MLA behavior shows change is needed

Dear Editor,

Decades ago, one of my children visited Saskatchewan’s Legislative Assembly. Expecting to learn about governance and democracy, they were instead appalled by chaos and incivility. Elected officials, who were supposed to represent us with dignity, behaved like squabbling children.

Recent sessions amplify the worst tantrums of past decades. MLA Ken Francis confessed he gets sucked into trash talk almost daily. Speaker Randy Weekes’ final speech alleged threats and harassment from fellow Saskatchewan Party MLAs. He also alleged Deputy Leader Jeremy Harrison brought a gun into the Assembly.

Premier Scott Moe’s response? Weekes is a “sorer loser” and Moe dismisses the alarming allegations against Harrison as false. No investigation necessary. He also categorizes the texts to Weekes as “ambitious” rather than “harassment.” Ambitious? To what purpose? Partisan purposes as the sender attempts to have the non-partisan speaker favour a side?

The first-past-the-post produced Assembly fosters an environment where yelling and intimidation mock dialogue and collaboration. Reform with proportional representation could address these issues. By ensuring that legislative seats more accurately reflect the diverse views of our population, evidence proves proportional representation encourages coalition-building and cooperation. Instead of a winner-takes-all approach that fuels partisanship, this system promotes a more inclusive and respectful political culture.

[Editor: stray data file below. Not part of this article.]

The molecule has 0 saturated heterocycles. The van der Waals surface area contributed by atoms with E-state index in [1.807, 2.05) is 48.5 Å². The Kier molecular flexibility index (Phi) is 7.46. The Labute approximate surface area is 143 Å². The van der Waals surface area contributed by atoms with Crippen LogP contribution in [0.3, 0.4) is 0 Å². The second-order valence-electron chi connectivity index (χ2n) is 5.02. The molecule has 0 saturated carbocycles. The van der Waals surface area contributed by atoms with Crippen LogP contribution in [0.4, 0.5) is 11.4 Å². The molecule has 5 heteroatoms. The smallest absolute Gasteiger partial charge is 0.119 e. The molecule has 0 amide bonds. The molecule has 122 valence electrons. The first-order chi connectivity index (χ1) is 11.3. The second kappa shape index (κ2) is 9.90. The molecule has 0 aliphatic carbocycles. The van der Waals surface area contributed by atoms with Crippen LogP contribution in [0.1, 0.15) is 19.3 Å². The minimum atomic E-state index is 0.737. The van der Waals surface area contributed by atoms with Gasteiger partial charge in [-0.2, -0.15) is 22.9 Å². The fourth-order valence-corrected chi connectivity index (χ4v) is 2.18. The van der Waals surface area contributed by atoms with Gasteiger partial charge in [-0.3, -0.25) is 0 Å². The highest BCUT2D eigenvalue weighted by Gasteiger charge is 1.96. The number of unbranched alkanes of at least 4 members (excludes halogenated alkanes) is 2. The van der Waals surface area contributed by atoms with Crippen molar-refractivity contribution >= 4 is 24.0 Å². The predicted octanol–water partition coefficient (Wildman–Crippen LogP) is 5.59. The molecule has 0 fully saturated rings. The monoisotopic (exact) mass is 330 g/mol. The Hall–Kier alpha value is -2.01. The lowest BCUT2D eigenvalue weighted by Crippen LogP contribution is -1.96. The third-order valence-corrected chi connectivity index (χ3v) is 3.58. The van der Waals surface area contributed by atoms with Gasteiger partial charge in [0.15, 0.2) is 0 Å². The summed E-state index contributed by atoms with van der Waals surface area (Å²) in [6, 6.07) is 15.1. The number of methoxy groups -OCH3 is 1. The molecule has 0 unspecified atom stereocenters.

Proportional representation offers a path to a more mature and effective legislative process. To improve our democracy in provincial and federal elections, vote for candidates who will enact electoral reform with proportional representation. Learn more at or

Nancy Carswell,